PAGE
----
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For the music group, see Idaho (band) . Idaho ( IPA : /a?.d?.ho?/ ) is a state in the Pacific Northwest of the United States . The state's capital and largest city is Boise . Residents are called "Idahoans." Idaho was admitted to the Union on July 3 , 1890 , as the 43rd state.

According to the United States Census Bureau in 2004 Idaho had an estimated population of 1,393,262. The state's postal abbreviation is ID . Idaho is nicknamed the Gem State because of its abundance of natural resources. The state motto is Esto Perpetua ( Latin for "Let it be perpetual").

Southern Idaho, including the Boise metropolitan area , Idaho Falls , Pocatello , and Twin Falls are in the Mountain Time Zone . Areas north of the Salmon River , including Coeur d'Alene , Moscow , and Lewiston , are in the Pacific Time Zone .

Contents

[ hide ] 1 National Parks of Idaho 1.1 State Parks

 

 

2 History

3 Demographics 3.1 Race

3.2 Religion

 

 

4 Economy

5 Transportation

6 Law and government 6.1 State government 6.1.1 Executive Branch

6.1.2 Legislative Branch

6.1.3 Politics

 

 

 

 

7 Important cities and towns

8 Education 8.1 Colleges and universities

 

 

9 Professional sports teams

10 Official State Emblems

11 Origin of name

12 Notable Idahoans

13 See also

14

 

 

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National Parks of Idaho

California National Historic Trail

City of Rocks National Reserve

Craters of the Moon National Monument

Hagerman Fossil Beds National Monument

Lewis and Clark National Historic Trail

Minidoka Internment National Monument

Nez Perce National Historical Park

Oregon National Historic Trail

Yellowstone National Park

Deer Flat National Wildlife Refuge

Snake River Birds of Prey National Conservation Area

 

 

State Parks

See also: List of Idaho state parks Bear Lake State Park

Box Canyon State Park

Bruneau Dunes State Park

Castle Rocks State Park

City of Rocks State Park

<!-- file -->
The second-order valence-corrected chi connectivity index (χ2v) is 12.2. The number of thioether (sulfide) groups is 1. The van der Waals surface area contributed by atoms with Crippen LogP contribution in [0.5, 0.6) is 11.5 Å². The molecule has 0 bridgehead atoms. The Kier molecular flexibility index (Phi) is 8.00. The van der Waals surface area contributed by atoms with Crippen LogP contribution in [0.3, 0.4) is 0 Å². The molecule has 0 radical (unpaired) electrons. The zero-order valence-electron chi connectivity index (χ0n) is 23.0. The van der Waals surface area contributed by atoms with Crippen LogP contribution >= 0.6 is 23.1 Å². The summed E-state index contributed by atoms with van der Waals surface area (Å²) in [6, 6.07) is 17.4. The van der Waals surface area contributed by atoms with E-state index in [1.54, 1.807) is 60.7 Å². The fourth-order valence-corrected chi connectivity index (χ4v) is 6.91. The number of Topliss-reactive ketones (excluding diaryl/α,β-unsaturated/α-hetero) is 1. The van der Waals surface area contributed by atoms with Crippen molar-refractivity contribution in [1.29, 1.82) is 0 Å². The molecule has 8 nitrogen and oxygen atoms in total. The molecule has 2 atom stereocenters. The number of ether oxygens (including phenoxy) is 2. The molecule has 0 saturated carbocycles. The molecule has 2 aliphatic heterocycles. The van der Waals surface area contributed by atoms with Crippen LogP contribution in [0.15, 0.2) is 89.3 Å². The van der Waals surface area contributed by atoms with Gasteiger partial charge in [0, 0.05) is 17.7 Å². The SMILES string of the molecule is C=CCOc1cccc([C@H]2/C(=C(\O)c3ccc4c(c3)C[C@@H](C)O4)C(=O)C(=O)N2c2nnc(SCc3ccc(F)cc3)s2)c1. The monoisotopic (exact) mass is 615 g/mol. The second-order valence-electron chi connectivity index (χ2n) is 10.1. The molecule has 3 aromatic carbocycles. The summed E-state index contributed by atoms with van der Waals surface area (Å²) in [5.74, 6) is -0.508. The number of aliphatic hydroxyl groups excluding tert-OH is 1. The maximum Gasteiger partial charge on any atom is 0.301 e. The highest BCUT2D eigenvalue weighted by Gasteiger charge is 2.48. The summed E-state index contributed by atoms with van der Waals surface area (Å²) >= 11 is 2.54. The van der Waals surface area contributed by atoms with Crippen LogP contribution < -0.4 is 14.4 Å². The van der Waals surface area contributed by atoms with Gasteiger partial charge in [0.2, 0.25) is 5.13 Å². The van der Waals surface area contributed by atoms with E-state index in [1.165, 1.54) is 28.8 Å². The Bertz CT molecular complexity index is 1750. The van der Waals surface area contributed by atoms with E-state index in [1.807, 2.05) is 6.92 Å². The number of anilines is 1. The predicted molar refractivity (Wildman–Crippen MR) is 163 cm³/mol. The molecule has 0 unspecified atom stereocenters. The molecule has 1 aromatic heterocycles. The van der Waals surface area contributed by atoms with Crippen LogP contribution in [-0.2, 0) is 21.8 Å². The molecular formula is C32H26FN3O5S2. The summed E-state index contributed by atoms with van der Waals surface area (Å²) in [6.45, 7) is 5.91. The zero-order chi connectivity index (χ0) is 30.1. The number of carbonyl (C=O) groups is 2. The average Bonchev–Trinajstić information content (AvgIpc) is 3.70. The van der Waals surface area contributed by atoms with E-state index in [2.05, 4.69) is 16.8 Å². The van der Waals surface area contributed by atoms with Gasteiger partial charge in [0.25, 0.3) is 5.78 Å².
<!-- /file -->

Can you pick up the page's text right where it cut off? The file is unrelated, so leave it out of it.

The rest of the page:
Coeur d'Alene Parkway

Dworshak State Park

Eagle Island State Park

Farragut State Park

Harriman State Park

Hells Canyon

Hells Gate State Park

Henrys Lake State Park

Heyburn State Park

 

 

Lake Cascade State Park

Lake Walcott State Park

Lucky Peak State Park

Malad Gorge State Park

Massacre Rocks State Park

Mary Minerva McCroskey State Park

Niagara Springs State Park

Old Mission State Park

Ponderosa State Park

Priest Lake State Park

Round Lake State Park

Three Island Crossing State Park

Trail of the Coeur d'Alenes

Winchester Lake State Park

Yankee Fork State Park

 

 

 

History

Main article: History of Idaho Humans may have been present in the Idaho area as long as 14,500 years ago. Excavations at Wilson Butte Cave near Twin Falls in 1959 revealed evidence of human activity, including arrowheads, that rank among the oldest dated artifacts in North America . Native American tribes predominant in the area included the Nez Perce in the north and the Northern and Western Shoshone in the south.

Idaho, as part of the Oregon Country , was claimed by both the United States and United Kingdom until the United States gained undisputed jurisdiction in 1846. Between then and the creation of the Idaho Territory in 1863, parts of the present-day state were included in the Oregon , Washington , and Dakota Territories. The new territory included most of present-day Idaho, Montana , and Wyoming .

After some tribulation as a territory, including the chaotic transfer of the territorial capital from Lewiston to Boise and a federal attempt to split the territory between Washington Territory and the state of Nevada , Idaho achieved statehood in 1890. The economy of the state, which had been primarily supported by metal mining, shifted towards agriculture and tourism .

In recent years, Idaho has changed itself from an agricultural and tourism State into a Science & Technology center. Science and Technology has become the largest single economic center (over 25% of the State's total revenue) within the State and is greater than agriculture, forestry and mining combined.

 

Demographics

Historical populations Census
year Population

1870

14,999

1880

32,610

1890

88,548

1900

161,772

1910

325,594

1920

431,866

1930

445,032

1940

524,873

1950

588,637

1960

667,191

1970

712,567

1980

943,935

1990

1,006,749

2000

1,293,953